Licence conditions

If your licence is issued with conditions on it, this means that you must follow them when you drive. The reason some people have conditions on their licence is because they may not be a safe driver unless they follow the conditions.

A common example of a licence condition is that the driver must wear corrective lenses when they drive.

Other conditions include driving only automatic vehicles or driving only specially adapted vehicles.

Licence conditions are printed on the reverse side of your photo driver licence.

Note: additional conditions that must be followed by drivers on a learner or restricted licence are not recorded on the reverse side of your licence. See Stage 1 - Learner licence for details of learner licence conditions.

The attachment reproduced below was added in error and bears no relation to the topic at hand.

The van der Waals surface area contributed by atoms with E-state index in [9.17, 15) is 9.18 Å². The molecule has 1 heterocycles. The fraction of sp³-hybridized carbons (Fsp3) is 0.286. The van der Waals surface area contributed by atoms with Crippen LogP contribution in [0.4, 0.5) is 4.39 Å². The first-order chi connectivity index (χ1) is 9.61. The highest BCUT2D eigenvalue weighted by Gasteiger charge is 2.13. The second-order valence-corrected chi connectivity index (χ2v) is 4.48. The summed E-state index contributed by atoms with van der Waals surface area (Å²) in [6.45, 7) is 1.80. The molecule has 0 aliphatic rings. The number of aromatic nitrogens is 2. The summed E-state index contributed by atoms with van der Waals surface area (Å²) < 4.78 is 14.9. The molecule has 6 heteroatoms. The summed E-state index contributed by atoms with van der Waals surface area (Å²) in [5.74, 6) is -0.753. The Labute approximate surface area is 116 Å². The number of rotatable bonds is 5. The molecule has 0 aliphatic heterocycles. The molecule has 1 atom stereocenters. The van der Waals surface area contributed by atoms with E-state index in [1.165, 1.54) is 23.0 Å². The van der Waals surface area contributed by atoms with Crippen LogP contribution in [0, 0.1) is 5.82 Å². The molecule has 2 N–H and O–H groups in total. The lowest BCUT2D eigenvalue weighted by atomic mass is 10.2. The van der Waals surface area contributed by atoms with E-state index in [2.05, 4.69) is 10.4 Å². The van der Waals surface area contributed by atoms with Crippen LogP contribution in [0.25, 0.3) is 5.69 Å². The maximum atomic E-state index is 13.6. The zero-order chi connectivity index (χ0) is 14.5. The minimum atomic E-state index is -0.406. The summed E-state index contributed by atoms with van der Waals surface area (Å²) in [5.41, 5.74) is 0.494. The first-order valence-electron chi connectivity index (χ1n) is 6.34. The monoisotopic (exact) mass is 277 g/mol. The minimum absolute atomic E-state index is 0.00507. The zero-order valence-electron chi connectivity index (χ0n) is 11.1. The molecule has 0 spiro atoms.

Classes of driver licence

To drive a car you will need to get a Class 1 licence, but there are actually six classes of licence in New Zealand. Each class covers different types and weights of vehicle. That's because the skills you need to drive a truck are different from the skills you need to drive a car or motorcycle.

Before applying for a Class 2 licence, you will need a full Class 1 licence. The classes relevant for heavy vehicles are covered below.

Class 1 – Light vehicles

A holder of a Class 1 learner or restricted licence can drive:

The holder of a Class 1 learner or restricted licence can drive:

  • a vehicle that has a GLW or GCW of not more than 4500kg (this includes tractors or combination vehicles, but does not include motorcycles)
  • a moped or all-terrain vehicle
  • a motorhome or tradesperson’s vehicle with a GLW of not more than 6000kg and an on-road weight of 4500kg or less.

The holder of a Class 1 restricted licence can also drive:

  • an agricultural tractor that has a GLW of not more than 18,000kg, if driven at a speed not exceeding 40km/h